premiums written and premiums ceded or paid to reinsurers (ceded premiums
written).
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Net premiums earned
Premiums earned is the earned portion of our net premiums written. Gross
premiums written include all premiums recorded by an insurance company during a
specified policy period. Insurance premiums on property and casualty insurance
contracts are recognized in proportion to the underlying risk insured and are
earned ratably over the duration of the policies. At the end of each accounting
period, the portion of the premiums that is not yet earned is included in
unearned premiums and is realized as revenue in subsequent periods over the
remaining term of the policy. Our policies typically have a term of twelve
months. Thus, for example, for a policy that is written on July 1, 2022,
one-half of the premiums would be earned in 2022 and the other half would be
earned in 2023.
Net investment income and net realized gains (losses) on investments
We invest our surplus and the funds supporting our insurance liabilities
(including unearned premiums and unpaid loss and loss adjustment expenses) in
cash, cash equivalents, equities, fixed securities, and real estate. Investment
income includes interest and dividends earned on invested assets as well as
rental income on investment properties. Net realized gains and losses on
invested assets are reported separately from net investment income. We recognize
realized gains when invested assets are sold for an amount greater than their
cost or amortized cost (in the case of fixed securities) and recognize realized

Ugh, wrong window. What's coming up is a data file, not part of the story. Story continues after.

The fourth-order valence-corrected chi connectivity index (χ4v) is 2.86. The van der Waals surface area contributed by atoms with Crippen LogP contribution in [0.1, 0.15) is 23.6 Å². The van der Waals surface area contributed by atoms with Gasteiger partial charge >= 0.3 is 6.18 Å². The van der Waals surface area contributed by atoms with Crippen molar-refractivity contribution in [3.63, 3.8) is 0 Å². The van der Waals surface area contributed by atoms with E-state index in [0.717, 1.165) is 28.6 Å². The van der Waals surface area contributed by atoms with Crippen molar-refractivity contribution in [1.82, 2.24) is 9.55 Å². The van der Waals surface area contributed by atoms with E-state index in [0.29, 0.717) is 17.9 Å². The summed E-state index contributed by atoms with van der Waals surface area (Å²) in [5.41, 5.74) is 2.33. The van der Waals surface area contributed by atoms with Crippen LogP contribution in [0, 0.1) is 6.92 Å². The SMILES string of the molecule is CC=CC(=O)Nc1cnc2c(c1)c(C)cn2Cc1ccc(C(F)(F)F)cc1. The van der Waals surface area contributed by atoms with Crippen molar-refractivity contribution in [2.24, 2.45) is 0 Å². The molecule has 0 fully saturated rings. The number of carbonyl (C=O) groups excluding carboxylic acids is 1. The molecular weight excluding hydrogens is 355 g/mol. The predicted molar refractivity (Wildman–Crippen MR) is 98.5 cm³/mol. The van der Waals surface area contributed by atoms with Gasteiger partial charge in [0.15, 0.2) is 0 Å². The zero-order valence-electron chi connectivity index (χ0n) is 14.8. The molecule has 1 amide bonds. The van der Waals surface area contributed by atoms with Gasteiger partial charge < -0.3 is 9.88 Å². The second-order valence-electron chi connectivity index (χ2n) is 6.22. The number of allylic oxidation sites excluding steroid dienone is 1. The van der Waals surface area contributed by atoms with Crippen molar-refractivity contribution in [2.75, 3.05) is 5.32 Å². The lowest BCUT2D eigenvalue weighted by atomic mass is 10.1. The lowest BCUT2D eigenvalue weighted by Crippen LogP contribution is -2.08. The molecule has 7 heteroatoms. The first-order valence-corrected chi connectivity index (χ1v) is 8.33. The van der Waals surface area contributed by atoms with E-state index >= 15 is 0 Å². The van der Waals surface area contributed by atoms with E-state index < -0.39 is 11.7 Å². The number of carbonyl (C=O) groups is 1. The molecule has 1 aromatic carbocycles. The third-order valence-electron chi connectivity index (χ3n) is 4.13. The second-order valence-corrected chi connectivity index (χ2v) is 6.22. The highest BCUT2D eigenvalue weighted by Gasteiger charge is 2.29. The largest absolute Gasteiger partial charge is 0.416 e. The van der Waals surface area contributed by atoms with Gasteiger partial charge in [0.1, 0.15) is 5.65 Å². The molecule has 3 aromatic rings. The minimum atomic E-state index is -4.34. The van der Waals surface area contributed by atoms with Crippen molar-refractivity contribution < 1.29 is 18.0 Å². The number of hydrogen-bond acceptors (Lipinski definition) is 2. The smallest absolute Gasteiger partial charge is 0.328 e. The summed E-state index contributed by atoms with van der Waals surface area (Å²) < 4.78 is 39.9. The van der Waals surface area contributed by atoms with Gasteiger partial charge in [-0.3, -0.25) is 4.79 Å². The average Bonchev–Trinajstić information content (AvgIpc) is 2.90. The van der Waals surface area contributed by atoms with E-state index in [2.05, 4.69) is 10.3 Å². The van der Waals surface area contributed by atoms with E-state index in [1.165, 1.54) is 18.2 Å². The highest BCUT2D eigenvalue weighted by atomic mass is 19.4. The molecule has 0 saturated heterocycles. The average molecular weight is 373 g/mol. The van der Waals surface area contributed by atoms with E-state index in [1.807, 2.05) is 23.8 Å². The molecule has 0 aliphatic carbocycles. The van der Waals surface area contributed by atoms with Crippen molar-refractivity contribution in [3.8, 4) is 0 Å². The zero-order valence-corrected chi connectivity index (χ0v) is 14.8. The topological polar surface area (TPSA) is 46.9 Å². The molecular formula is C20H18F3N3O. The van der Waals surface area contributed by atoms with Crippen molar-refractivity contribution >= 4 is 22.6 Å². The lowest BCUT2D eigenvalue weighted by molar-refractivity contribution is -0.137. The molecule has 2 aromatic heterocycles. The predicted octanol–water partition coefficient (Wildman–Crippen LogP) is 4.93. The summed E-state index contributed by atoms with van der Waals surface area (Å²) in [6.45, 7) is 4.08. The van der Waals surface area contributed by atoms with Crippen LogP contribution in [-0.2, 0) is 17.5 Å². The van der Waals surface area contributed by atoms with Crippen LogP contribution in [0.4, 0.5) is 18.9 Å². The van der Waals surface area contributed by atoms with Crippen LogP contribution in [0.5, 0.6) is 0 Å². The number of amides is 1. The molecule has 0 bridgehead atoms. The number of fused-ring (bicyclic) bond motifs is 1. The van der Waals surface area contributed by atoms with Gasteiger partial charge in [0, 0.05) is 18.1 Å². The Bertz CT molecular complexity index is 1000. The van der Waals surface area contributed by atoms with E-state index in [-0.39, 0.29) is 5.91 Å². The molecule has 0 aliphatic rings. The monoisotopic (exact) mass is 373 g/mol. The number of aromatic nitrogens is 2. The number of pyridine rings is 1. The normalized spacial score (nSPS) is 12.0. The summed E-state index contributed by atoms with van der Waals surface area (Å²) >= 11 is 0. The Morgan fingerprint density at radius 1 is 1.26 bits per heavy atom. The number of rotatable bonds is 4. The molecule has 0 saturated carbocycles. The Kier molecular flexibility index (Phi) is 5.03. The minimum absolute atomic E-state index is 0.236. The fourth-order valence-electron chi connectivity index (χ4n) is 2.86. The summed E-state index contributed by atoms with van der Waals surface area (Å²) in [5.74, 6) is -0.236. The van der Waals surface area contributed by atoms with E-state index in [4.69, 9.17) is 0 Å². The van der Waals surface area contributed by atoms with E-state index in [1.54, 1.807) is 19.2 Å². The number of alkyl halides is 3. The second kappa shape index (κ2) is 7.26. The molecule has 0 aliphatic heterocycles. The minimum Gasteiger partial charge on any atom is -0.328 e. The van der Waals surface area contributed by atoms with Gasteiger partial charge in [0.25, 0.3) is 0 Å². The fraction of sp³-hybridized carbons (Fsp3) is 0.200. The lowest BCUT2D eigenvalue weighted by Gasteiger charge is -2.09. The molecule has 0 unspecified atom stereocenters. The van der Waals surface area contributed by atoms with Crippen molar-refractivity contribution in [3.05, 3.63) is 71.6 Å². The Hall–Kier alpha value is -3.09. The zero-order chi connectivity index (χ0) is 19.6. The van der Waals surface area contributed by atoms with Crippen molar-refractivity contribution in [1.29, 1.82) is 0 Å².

losses when investment securities are written down as a result of an other than
temporary impairment or sold for an amount less than their cost or amortized
cost, as applicable. We recognize in earnings the change in unrealized gains and
losses on equity securities when our equity securities are trading at an amount
greater than or less than their cost, respectively. Unrealized (losses) on
equity securities for the three and six months ended June 30, 2022 were
$(3,805,000) and $(5,097,000), respectively. Unrealized gains for the three and
six months ended June 30, 2021 for equity securities were $729,000 and
$1,605,000, respectively. Our portfolio of investment securities is managed by
two independent third parties with managers specializing in the insurance
industry.
ICC's expenses consist primarily of:
Losses and settlement expenses
Losses and settlement expenses represent the largest expense item and include:
(1) claim payments made, (2) estimates for future claim payments and changes in
those estimates for prior periods, and (3) costs associated with investigating,
defending, and adjusting claims.
Amortization of deferred policy acquisition costs and other operating expenses
Expenses incurred to underwrite risks are referred to as policy acquisition
expenses. Variable policy acquisition costs consist of commission expenses,
premium taxes and certain other underwriting expenses that vary with and are
primarily related to the writing and acquisition of new and renewal business.
These policy acquisition costs are deferred and amortized over the effective
period of the related insurance policies. Fixed policy acquisition costs are
expensed as incurred. These costs include salaries, rent, office supplies, and